They were reunited in the morning, and brought before the queen and all of the lesser nobles. One thing could be said; their forest city was extraordinarily beautiful, and was the first thing in years to take her breath away. Most of the city was built into the giant trees using wood shaping magic, and the treetops were filled with walkways and balconies illuminated with glowing flowers and draped with colorful vines. The palace was fashioned from great branches interlaced with crystalline formations, and the floor was a red stained polished marble. The queen and retinue were lavishly dressed, she in a flowing gown, adorned with diamonds and fine jewelry and wearing a golden crown.
Tolani recalled bits and pieces of what the queen said to them, but none of it was terribly important or heart warming. But she would never forget what followed. Apparently the elves had watched them from the forest for a day or two before intervening, and their plans were quite nearly solidified by last night. The queen had appointed the equivalent of a life mate for each of them, and they intended to try some sort of bonding ritual with hopes that it would reverse the curse on each of their respective mates. Clearly their mages had come up with this idea quite some time ago, but not having any untouched elves to try it on, it remained a theory. Until now.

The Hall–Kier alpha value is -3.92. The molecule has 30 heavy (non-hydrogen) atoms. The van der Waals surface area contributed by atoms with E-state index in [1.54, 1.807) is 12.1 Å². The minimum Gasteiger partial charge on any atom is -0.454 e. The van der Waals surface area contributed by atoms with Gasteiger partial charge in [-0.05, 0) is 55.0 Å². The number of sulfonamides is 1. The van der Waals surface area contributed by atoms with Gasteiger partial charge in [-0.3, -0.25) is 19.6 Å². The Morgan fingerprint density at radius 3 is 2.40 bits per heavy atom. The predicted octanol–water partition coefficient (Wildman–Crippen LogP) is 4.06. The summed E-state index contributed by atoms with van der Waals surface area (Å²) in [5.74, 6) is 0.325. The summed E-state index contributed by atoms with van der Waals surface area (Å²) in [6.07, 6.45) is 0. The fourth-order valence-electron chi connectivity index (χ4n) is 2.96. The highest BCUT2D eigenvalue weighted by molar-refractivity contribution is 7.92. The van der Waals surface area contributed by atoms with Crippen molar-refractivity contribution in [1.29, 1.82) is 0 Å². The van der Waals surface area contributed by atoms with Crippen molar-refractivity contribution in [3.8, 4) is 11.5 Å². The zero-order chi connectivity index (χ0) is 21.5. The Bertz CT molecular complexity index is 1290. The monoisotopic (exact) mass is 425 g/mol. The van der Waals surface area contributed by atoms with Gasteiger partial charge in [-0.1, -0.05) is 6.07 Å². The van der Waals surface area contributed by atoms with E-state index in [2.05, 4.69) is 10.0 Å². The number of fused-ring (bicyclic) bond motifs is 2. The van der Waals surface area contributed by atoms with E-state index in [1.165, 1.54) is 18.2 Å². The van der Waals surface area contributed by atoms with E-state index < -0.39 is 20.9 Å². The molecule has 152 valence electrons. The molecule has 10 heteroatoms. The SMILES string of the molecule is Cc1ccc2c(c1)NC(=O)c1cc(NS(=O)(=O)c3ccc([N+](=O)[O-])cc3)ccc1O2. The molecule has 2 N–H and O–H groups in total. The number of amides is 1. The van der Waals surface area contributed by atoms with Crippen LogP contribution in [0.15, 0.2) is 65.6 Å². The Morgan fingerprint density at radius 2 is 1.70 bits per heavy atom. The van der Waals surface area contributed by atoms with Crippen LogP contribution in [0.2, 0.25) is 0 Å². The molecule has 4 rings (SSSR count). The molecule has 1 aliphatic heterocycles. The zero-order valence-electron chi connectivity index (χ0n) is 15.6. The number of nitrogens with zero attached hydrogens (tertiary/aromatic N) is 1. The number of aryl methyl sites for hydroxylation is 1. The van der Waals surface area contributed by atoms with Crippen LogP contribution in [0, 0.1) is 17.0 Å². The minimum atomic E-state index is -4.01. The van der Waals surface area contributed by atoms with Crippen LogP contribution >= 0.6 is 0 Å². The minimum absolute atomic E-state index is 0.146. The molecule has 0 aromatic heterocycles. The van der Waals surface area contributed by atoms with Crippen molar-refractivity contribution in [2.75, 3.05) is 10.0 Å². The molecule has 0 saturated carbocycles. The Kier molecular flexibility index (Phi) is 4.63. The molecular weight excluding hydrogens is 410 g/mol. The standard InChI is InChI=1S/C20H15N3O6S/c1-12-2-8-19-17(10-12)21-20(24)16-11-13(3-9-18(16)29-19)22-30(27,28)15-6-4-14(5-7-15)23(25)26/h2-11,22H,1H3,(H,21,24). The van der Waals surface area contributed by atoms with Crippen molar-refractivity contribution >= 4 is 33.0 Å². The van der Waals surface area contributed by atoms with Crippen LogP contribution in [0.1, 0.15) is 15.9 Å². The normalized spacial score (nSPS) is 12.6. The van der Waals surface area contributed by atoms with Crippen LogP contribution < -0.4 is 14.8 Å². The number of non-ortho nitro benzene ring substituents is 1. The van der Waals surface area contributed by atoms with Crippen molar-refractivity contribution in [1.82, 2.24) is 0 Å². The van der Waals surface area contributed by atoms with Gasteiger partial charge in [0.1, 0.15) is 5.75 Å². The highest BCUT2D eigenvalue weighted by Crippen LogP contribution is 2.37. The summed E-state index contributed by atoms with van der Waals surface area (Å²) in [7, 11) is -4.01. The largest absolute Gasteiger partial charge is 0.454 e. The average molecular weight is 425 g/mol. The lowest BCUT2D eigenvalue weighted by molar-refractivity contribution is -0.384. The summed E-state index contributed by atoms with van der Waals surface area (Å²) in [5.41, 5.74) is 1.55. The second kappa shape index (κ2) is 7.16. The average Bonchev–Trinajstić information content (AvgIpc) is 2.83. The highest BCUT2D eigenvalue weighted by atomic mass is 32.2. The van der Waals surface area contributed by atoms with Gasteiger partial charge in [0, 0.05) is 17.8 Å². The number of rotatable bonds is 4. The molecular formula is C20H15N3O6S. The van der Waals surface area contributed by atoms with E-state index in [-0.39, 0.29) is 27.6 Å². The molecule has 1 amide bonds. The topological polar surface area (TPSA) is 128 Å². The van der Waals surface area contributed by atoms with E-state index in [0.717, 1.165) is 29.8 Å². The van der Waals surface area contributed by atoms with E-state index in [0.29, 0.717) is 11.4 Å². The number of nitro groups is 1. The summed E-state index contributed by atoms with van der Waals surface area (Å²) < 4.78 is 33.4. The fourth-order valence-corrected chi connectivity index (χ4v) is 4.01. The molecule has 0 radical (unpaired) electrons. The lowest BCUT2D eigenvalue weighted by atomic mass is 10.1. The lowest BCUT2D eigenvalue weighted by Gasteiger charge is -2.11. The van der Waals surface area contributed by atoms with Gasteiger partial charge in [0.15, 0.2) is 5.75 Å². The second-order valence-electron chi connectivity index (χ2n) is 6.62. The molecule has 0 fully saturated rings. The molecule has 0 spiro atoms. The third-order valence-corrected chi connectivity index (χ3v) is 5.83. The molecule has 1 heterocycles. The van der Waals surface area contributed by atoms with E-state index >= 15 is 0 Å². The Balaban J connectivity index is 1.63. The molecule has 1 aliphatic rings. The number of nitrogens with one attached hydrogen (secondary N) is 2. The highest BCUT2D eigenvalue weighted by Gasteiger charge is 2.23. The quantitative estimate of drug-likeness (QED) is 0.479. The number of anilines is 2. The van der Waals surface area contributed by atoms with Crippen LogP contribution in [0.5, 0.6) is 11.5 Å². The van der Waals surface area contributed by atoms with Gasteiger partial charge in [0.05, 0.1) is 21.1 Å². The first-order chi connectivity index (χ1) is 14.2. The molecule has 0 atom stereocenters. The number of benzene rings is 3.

They didn’t plan on wasting any time either, what with the daily existence with pain and suffering. In fact, they had already selected Tyr as the first candidate, and that’s when it hit her. The kind young noble-elf who came to see her last night was her chosen one. Then she realized that each of them had their future loves in close attendance, and the way that Tyr was making eyes with the elven princess, he didn’t seem too upset just yet. At least Kaycian didn’t seem as enraptured. She might just have to kill him if he was. Her shouts of objection and attempt to disarm one of the royal guards and take his weapon earned her a bloody nose, and she was dragged yelling from the throne room. She relished the look of shock on her fiancé’s face, and gave Kaycian a quick smile as they took her away.
It had been a long day, again locked in her private suite. She was in one of the tree towers, and judging by the sounds of revelry from the window, she figured that she was very near to the meeting grounds, possibly even overlooking it. The tree walls were polished and smooth, and the window was barred with iron hard branches too big to get her head through to see down. All she could surmise from listening was that Tyr’s union was close at hand, and she couldn’t do anything to stop it.